The Phase-I Trial
It is supposed to involve 23 patients and run from April 2005 to July 2010, however the data I've seen covered 8 patients and was published in June 2007, so it is an interim result.

That said, the results were good: a few months after the transfusion, the treated kids had an average A1C 1 point lower than untreated (7 compared to 8), they used about 2/3 as much insulin per kg of body weight as the untreated patients, and they generated more C-peptide in response to food (meaning they generated more of their own insulin).

For the phase-I trial: Nice summary Phase-I Results Abstract Phase-I Results Whole Paper Phase-I US Clinical Trial Record

The Phase-II Trial
It involves 15 patients (10 get treatment, 5 are the control group), and is scheduled to start March 2009 and finish collecting data by March 2012.

More details are described here: Phase-II US Clinical Trial Record

My thoughts on this line of research are here; these are all personal opinions:
First, I think it is pretty limited in direct application, since it requires banked cord cells and is a honeymoon treatment. But I'm always hopeful that they might learn something that could be applied more broadly.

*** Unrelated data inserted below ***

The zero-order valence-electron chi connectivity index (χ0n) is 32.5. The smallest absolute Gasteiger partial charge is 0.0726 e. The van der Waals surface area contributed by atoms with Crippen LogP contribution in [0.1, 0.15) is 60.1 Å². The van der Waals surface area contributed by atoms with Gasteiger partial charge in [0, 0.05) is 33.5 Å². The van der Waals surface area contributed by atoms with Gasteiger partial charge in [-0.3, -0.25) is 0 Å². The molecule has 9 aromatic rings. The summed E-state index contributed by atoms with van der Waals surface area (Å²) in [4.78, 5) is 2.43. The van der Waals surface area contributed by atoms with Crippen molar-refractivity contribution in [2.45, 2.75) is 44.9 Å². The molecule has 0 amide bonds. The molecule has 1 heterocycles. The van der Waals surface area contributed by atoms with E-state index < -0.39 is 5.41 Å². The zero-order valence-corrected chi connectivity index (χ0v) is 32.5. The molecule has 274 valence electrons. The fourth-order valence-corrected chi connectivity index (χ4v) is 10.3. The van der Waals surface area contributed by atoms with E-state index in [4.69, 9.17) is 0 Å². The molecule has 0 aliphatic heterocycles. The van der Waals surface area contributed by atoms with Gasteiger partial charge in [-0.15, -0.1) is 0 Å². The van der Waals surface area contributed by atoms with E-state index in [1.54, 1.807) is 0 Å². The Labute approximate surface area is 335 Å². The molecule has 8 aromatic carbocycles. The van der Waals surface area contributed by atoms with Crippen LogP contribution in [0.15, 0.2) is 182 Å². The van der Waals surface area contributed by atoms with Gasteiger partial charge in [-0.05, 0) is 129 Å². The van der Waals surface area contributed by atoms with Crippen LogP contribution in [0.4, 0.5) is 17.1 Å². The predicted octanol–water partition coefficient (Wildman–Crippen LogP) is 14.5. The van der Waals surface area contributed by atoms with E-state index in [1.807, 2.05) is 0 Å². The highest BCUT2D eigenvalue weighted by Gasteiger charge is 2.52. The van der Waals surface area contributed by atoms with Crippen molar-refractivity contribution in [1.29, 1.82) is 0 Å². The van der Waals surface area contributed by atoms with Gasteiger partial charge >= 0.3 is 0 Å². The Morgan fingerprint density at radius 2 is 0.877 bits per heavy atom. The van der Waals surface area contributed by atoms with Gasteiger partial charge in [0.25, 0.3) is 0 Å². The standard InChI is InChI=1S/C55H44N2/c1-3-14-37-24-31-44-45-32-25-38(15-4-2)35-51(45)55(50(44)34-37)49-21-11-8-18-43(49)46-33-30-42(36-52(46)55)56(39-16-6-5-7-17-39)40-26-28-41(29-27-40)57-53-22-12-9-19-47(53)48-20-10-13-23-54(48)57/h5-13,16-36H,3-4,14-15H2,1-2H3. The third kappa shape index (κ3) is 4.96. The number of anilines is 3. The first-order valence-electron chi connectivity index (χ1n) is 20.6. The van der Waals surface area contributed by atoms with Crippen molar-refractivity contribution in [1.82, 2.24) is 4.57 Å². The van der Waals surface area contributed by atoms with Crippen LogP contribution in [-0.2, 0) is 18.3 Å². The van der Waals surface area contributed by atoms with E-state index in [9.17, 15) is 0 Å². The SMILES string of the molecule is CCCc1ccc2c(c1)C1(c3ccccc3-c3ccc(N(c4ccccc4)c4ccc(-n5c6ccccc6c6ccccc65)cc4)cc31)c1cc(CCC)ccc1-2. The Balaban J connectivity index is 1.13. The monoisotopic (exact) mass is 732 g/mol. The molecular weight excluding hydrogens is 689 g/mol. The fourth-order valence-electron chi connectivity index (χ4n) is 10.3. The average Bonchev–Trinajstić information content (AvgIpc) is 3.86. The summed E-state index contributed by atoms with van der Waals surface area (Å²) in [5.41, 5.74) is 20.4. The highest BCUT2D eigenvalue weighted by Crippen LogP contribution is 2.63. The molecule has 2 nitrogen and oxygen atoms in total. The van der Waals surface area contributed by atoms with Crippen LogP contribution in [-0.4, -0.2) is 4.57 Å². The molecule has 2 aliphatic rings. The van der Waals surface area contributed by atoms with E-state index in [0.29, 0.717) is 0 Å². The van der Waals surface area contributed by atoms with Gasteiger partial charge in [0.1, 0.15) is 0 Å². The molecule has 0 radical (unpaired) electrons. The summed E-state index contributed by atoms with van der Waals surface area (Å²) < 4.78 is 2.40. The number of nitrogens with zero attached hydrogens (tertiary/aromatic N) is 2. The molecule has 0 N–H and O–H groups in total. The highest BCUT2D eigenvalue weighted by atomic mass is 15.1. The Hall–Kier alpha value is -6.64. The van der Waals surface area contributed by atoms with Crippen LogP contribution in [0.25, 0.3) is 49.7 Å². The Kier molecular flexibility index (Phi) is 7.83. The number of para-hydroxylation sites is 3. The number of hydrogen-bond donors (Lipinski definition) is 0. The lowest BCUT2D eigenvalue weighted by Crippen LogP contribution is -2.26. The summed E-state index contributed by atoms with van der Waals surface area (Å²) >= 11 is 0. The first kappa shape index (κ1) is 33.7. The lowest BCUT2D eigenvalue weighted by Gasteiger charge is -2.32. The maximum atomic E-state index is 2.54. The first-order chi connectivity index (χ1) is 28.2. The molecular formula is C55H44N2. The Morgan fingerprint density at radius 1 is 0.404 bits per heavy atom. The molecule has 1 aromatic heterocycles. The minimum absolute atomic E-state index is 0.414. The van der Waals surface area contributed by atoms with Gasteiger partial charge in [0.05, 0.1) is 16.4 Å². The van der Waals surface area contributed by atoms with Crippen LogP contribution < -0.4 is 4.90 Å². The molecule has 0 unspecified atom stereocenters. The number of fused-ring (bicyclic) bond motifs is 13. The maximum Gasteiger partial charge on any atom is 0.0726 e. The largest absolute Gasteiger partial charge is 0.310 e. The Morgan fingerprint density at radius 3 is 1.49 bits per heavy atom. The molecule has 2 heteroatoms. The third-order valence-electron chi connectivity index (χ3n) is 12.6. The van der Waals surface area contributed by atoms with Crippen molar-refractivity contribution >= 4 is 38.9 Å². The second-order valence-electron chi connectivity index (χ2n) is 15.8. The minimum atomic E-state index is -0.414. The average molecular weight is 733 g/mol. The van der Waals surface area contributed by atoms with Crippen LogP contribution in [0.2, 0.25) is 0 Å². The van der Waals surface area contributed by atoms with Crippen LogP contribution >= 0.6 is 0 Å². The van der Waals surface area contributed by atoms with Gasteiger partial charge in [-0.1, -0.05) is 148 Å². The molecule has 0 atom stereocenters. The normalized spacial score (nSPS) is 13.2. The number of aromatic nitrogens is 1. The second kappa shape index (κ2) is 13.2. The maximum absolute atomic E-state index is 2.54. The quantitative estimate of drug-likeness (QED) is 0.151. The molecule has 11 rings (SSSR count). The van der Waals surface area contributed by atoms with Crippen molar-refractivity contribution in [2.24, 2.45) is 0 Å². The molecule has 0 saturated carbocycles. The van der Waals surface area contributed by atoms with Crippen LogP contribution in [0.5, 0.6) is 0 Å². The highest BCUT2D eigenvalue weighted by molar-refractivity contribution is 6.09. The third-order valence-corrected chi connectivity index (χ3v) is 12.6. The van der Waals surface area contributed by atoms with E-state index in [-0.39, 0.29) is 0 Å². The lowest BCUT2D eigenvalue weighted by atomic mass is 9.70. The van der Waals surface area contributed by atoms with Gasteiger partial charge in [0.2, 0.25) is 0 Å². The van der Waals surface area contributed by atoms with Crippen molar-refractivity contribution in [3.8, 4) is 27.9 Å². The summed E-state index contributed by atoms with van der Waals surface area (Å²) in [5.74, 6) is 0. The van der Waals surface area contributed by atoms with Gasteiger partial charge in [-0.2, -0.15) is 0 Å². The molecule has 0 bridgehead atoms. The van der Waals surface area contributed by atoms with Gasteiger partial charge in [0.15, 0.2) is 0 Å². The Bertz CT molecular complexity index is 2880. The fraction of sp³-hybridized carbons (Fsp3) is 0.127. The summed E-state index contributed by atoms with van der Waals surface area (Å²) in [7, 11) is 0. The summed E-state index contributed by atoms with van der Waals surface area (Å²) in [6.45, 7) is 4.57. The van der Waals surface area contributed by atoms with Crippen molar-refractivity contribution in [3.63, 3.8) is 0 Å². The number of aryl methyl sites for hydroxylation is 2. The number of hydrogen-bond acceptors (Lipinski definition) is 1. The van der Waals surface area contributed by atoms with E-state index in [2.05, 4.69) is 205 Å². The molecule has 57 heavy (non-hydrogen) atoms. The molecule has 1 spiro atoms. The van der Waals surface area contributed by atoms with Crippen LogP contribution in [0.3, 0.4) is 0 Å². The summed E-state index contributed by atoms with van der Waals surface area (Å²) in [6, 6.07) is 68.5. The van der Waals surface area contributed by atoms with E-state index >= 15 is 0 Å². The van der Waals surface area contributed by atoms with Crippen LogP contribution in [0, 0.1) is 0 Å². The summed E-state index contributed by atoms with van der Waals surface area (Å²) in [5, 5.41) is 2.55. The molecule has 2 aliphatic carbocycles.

Second, I'm very interested in how long the effect lasts. Is it permanent, or does it go away over time?
Third, I think their "phase-II" experiment is tiny. Only 15 patients makes it smaller than some phase-I experiments that I've followed, and that's not a good sign.
Forth, this research "feels" to me like basic research where they're trying to better understand how adult stem cells and T-regulator cells might help type-1 diabetics, by experimenting on people. Rather than research on a short, straight line path to a cure.

Thanks to Ellen over at for pointing the phase-II trial out to me.

Joshua Levy

Wednesday, May 6, 2009

Quick Updates: Faustman, Diamyd, and LCT

Quick Update on Faustman
This is a very fluffy TV news segment on Faustman, with no new information in it, except that results of her human trials should be published "by 2010". Previously, the target was mid-2009, and before that, late 2008.

Discussion on Faustman
There is no way to know if this is bad news for the research or not, because there is no way of knowing the cause of the delay. Human trials are often delayed because it takes longer than expected to recruit people (a good reason), but sometimes they are delayed for more complex analysis required to see a small benefit, not seen in the quicker data analysis (a bad reason).

Quick Update on Diamyd{16C4F628-8E2A-4E83-B0FB-0A514E053449}&dist=msr_2